The labour had returned to work and I was duty officer when I saw some thing in the water. At first I thought it was some of our cargo that had been mishandled and fallen in to the water, until I looked closer, only to see it was a dead body, which had been in the water for sometime as it was blotted.
The body had drifted between the ship and the shore, so I called to the police on the wharf to take the body away.
The policeman stood and watched the body as it bounced off the ship and then off the pier. Eventually the corpse was lassoed around its ankle and tied to the end of the wharf so that it couldn’t float away.

This incident happened around 10.00 am, but the body was not removed from the water until later afternoon.

While we were alongside the ship was invited to play soccer against a local team, and I was roped in as part of the ship’s team.
My sum knowledge of soccer can be written on the back of a stamp, so I don’t think I was very much help to the team. I did manage to run around a bit, enough that it took me about two days to stop aching, I didn’t realise that 90 minutes could be so long.
I cannot remember if I even managed to kick the ball!

On completion of the cargo work we sailed for Tuticorin, which is on the southern tip of India, the land just south of Tuticorin is Ceylon, (now Sri Lanka). Once again we anchored off and worked cargo in to barges.

We sailed south around Ceylon and then headed east for Penang. I was on the ‘graveyard watch’- noon to 4 pm, and midnight to 4.00 am.
There is something magical about being on watch at 2.00 am in the tropics. Everyone is asleep (except for the helmsman and the f’xle lookout) and the only noise is the distant thump, thump of the ship’s engine and the sound of water gurgling down the side of the ship as she pushed her way across the ocean.

After one watch I’d gone to bed around 5.00 am and all was well with the world, until I woke around 7.30 am to silence. We’d broken down in the Bay of Bengal.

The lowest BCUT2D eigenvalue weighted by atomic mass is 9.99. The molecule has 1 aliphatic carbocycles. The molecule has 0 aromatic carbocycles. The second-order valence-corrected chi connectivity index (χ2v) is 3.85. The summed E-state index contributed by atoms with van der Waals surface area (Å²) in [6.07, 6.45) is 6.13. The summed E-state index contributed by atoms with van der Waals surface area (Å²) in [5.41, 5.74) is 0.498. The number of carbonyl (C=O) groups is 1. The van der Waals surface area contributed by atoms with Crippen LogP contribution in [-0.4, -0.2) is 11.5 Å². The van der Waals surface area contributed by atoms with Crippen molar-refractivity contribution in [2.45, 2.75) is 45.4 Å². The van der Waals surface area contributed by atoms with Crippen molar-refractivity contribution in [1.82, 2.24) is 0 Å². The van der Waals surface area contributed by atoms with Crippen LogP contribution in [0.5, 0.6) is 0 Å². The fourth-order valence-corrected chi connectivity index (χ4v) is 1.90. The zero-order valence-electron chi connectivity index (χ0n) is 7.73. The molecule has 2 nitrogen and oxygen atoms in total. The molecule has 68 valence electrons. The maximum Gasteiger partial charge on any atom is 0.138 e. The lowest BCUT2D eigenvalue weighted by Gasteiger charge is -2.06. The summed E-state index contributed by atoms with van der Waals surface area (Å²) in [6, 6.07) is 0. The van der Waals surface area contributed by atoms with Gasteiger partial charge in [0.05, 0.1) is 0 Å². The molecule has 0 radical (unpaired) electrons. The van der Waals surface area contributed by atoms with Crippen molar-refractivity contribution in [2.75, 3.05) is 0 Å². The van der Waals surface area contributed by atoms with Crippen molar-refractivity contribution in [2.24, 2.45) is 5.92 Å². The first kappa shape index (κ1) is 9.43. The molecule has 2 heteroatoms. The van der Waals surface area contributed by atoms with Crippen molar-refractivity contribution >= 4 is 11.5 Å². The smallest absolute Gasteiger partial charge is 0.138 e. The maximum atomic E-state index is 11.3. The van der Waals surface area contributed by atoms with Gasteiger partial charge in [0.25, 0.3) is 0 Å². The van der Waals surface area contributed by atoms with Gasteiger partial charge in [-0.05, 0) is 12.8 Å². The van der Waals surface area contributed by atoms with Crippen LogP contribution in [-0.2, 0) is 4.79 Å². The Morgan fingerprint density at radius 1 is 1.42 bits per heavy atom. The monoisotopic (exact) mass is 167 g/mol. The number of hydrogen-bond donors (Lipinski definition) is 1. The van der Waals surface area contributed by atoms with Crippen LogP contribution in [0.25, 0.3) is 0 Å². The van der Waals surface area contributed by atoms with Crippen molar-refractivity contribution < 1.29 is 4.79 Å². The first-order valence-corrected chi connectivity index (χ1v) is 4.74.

We estimated that the island of Sumatra was on our starboard side about 500 miles away (800 km). At that time we didn’t have the benefit of satellite navigation, and the mobile phone hadn’t been invented.
We worked our position out in much the same way as the sailors in the early 1800’s, we took a sight of the sun at noon, and this gave us our latitude, and thanks to John Harrison  (1693 – 1776) we knew our longitude.

Fortunately the breakdown only lasted an hour, after which it was full steam to Penang, well full steam for us was still ten knots.

Two days of heavy rain, leaking windows, along with leaks in the deckhead (ceiling) of my cabin soaked my bunk, so I had to sleep on the couch, with my legs hanging over the end, which guaranteed morning cramps.
Once the sun came out the bedding , mattress etc soon ‘steamed’ off before drying completely. The joys of a tramp ship.

Arrival in Penang has always been a joy for me – there is a world famous bar there called the Hong Kong Bar and they do say that it you sit there long enough you’ll meet someone you know.

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Chulia St (now known as Lebuh Chulia)

The main change in the above photograph, which I took in 2014, compared to my various visits in the 1960’s is the lack of rickshaws & tri-shaws – the cars are too modern, but the buildings are original. The Hong Kong Bar is down the road on the right.

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Old Penang